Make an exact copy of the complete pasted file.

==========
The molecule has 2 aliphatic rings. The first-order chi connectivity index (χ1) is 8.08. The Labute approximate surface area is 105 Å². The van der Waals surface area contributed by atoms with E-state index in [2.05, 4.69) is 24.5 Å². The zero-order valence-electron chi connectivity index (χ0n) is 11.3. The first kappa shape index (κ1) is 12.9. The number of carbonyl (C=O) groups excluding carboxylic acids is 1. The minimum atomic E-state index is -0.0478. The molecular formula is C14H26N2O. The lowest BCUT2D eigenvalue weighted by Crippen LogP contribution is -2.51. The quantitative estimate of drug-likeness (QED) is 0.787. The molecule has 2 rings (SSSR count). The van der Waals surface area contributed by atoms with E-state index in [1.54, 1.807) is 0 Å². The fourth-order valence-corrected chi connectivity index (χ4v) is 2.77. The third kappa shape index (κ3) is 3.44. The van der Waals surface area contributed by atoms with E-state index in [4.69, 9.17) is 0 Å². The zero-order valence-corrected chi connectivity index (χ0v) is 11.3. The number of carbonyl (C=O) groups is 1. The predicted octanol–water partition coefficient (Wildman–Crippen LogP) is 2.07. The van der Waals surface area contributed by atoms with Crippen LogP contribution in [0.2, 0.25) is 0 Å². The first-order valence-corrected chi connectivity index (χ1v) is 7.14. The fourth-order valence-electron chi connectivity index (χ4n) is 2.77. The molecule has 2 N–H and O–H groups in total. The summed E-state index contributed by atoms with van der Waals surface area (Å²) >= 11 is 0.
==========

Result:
The molecule has 2 aliphatic rings. The first-order chi connectivity index (χ1) is 8.08. The Labute approximate surface area is 105 Å². The van der Waals surface area contributed by atoms with E-state index in [2.05, 4.69) is 24.5 Å². The zero-order valence-electron chi connectivity index (χ0n) is 11.3. The first kappa shape index (κ1) is 12.9. The number of carbonyl (C=O) groups excluding carboxylic acids is 1. The minimum atomic E-state index is -0.0478. The molecular formula is C14H26N2O. The lowest BCUT2D eigenvalue weighted by Crippen LogP contribution is -2.51. The quantitative estimate of drug-likeness (QED) is 0.787. The molecule has 2 rings (SSSR count). The van der Waals surface area contributed by atoms with E-state index in [1.54, 1.807) is 0 Å². The fourth-order valence-corrected chi connectivity index (χ4v) is 2.77. The third kappa shape index (κ3) is 3.44. The van der Waals surface area contributed by atoms with E-state index in [4.69, 9.17) is 0 Å². The zero-order valence-corrected chi connectivity index (χ0v) is 11.3. The number of carbonyl (C=O) groups is 1. The predicted octanol–water partition coefficient (Wildman–Crippen LogP) is 2.07. The van der Waals surface area contributed by atoms with Crippen LogP contribution in [0.2, 0.25) is 0 Å². The first-order valence-corrected chi connectivity index (χ1v) is 7.14. The fourth-order valence-electron chi connectivity index (χ4n) is 2.77. The molecule has 2 N–H and O–H groups in total. The summed E-state index contributed by atoms with van der Waals surface area (Å²) >= 11 is 0.